Beauty is in the eye of the beholder
Paula Modersohn-Becker was born on February 8, 1876, in Dresden, Germany. She grew up in a wealthy family and showed a great interest in art from an early age. At the age of 16, she began her training at the Ladies' Academy of the Association of Berlin Women Artists, where she further developed her drawing skills.
In 1898, Paula Modersohn-Becker moved to Worpswede, a small village near Bremen that was a popular meeting place for artists at the time. There she became part of an artists' colony that included her later husband, the painter Otto Modersohn. This time in Worpswede had a lasting influence on her artistic work.
Paula Modersohn-Becker broke with the conventional ideals of beauty of her time and developed her own style, which was influenced by French modernism. She painted mainly portraits, self-portraits, nudes and images of rural life. Her focus was on depicting the inner emotions and authenticity of her models. Her works were often perceived as expressive, but also provocative.
In 1900, Paula Modersohn-Becker made her first trip to Paris, where she became acquainted with the works of important artists such as Paul Cézanne and Pablo Picasso. These experiences further influenced her painting and helped her to develop her own style. After her return to Worpswede, she concentrated more on her artistic career.
In 1901, Paula Modersohn-Becker married Otto Modersohn, who was already divorced by this time. Although her marriage was marked by many conflicts, Otto Modersohn supported her artistic development and enabled her to travel regularly to Paris. In the years that followed, she made several study trips to France to continue to be inspired by the art scene there.
Paula Modersohn-Becker created an impressive body of work in her short career. She painted over 700 paintings, including numerous self-portraits that show her particular interest in depicting female identity and motherhood. She was a pioneer of modern art and is now considered one of the most important German Expressionists.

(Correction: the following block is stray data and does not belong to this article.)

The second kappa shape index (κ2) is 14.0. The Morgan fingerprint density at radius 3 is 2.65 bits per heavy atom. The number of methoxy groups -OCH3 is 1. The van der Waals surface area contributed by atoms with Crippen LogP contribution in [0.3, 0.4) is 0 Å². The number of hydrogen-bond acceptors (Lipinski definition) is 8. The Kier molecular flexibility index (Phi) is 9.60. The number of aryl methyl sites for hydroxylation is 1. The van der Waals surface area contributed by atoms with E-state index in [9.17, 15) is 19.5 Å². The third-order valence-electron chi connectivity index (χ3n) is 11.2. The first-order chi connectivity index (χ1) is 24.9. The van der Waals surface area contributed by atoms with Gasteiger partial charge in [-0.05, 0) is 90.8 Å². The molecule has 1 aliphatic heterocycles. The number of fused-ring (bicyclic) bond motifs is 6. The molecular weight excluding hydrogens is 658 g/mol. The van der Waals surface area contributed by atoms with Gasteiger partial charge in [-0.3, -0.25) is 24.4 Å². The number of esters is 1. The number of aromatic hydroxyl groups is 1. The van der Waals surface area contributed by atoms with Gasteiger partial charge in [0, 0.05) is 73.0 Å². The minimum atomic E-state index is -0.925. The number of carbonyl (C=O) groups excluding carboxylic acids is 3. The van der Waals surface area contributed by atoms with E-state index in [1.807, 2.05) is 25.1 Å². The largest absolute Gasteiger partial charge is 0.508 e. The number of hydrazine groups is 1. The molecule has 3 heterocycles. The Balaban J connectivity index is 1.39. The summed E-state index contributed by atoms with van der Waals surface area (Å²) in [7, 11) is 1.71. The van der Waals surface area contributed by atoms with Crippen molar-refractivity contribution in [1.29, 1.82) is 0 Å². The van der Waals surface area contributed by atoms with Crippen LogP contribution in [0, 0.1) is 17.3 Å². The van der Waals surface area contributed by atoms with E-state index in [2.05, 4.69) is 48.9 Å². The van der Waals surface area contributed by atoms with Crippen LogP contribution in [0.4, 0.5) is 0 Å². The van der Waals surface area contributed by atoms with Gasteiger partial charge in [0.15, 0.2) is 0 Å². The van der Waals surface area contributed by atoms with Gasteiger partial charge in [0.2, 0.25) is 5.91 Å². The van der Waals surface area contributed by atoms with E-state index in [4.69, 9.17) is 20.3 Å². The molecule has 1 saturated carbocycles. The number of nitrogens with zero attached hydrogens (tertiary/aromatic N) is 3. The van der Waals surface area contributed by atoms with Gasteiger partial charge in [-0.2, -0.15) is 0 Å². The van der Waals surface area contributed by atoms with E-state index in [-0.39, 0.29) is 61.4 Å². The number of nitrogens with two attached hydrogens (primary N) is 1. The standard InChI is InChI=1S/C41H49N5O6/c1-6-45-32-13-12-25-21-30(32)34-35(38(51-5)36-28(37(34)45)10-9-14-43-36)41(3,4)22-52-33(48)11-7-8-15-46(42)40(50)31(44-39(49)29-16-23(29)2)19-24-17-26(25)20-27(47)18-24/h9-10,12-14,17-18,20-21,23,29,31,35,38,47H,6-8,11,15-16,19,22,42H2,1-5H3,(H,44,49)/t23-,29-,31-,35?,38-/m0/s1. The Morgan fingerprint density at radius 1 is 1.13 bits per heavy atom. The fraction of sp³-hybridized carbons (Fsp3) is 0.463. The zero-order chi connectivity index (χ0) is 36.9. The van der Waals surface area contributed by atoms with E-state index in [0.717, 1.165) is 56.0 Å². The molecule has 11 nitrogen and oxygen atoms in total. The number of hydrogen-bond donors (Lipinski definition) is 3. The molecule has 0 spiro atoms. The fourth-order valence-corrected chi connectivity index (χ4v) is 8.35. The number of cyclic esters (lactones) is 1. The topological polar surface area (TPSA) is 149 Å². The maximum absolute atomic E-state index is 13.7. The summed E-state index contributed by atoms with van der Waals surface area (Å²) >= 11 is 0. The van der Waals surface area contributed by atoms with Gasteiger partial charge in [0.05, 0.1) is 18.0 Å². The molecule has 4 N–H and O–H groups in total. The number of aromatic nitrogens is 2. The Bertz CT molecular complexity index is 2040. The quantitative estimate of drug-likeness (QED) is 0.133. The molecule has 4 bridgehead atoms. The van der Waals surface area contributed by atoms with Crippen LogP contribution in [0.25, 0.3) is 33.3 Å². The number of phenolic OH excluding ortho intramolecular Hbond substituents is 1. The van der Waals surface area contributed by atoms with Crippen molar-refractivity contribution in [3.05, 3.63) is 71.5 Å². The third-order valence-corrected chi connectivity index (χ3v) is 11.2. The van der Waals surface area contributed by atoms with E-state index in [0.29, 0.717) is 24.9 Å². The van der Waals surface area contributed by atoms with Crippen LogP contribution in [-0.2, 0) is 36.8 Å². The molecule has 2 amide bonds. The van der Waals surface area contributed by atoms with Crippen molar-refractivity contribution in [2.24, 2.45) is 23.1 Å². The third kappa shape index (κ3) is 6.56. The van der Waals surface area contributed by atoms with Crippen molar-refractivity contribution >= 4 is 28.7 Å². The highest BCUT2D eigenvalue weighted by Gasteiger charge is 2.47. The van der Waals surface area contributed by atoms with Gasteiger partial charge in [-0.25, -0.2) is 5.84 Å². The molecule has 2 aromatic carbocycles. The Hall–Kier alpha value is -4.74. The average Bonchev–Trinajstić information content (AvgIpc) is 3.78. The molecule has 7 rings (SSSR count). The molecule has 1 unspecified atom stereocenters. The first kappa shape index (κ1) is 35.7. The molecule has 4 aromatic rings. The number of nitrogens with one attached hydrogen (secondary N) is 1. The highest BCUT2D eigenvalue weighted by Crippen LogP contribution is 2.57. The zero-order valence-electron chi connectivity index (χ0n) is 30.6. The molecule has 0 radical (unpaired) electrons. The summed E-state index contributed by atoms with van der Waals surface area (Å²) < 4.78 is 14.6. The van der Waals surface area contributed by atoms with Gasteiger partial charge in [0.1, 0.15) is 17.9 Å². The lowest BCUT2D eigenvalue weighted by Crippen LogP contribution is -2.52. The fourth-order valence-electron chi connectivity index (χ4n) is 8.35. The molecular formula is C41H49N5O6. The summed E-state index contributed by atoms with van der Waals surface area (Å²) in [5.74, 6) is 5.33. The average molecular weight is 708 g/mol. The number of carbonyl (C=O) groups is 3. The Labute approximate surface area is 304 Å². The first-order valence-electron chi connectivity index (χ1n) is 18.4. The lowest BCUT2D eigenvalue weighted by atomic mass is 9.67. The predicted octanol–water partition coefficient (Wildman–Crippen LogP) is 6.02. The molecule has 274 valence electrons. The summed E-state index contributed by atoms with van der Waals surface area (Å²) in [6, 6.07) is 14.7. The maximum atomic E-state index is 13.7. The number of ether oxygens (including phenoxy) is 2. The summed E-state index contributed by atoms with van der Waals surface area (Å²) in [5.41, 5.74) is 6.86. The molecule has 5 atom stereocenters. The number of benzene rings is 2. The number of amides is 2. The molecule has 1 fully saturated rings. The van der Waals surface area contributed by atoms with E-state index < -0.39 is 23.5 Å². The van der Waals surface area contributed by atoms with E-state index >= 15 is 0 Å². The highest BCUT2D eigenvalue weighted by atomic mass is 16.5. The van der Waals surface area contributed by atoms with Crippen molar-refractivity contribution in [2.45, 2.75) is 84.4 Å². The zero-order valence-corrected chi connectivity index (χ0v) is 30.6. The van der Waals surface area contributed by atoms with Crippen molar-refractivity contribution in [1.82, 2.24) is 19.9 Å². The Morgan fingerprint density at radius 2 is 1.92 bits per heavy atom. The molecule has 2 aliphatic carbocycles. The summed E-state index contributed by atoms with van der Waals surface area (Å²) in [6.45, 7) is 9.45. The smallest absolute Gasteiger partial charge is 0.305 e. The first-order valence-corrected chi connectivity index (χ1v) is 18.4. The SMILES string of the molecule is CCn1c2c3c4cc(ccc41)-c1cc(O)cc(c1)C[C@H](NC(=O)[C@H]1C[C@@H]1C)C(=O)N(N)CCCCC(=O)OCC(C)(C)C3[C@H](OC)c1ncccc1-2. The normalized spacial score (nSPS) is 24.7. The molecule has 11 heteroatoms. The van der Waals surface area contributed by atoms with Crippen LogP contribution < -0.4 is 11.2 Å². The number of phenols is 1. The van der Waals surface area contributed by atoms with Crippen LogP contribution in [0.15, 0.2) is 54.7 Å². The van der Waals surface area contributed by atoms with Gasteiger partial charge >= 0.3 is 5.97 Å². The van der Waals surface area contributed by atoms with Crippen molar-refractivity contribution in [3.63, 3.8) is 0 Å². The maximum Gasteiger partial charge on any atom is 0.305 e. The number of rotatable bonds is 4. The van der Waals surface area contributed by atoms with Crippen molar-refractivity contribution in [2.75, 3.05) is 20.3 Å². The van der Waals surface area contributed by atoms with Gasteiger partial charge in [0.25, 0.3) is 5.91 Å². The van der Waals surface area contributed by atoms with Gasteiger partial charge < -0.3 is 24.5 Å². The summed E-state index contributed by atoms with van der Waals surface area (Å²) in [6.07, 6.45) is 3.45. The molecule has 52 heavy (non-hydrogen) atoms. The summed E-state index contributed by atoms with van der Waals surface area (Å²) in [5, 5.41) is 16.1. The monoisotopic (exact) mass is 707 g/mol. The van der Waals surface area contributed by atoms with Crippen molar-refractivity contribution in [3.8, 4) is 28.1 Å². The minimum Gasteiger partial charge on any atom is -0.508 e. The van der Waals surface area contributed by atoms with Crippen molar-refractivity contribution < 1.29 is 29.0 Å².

Unfortunately, Paula Modersohn-Becker's life ended tragically early. On November 20, 1907, at the age of only 31, she died of an embolism a few weeks after the birth of her daughter Mathilde. Although she received little recognition during her lifetime, her work was increasingly appreciated after her death and influenced generations of artists.
Paula Modersohn-Becker's contribution to art history lies in her radical rejection of traditional conventions and her search for new forms of representation. Her paintings are characterized by an extraordinary intensity and honesty and have left a lasting impact on modern art. She is considered one of the most important artists of the early 20th century, and her work is exhibited in prestigious museums and galleries around the world.
To our knowledge the art works on this page were created in the years from 1898 to 1907.
Paula Modersohn-Becker uses for the pictures shown here mostly the technique: board.
Paula Modersohn-Becker was mainly concerned with the following motives: Portrait.
The art works of the artist are dominated by the colors black, brown and gray.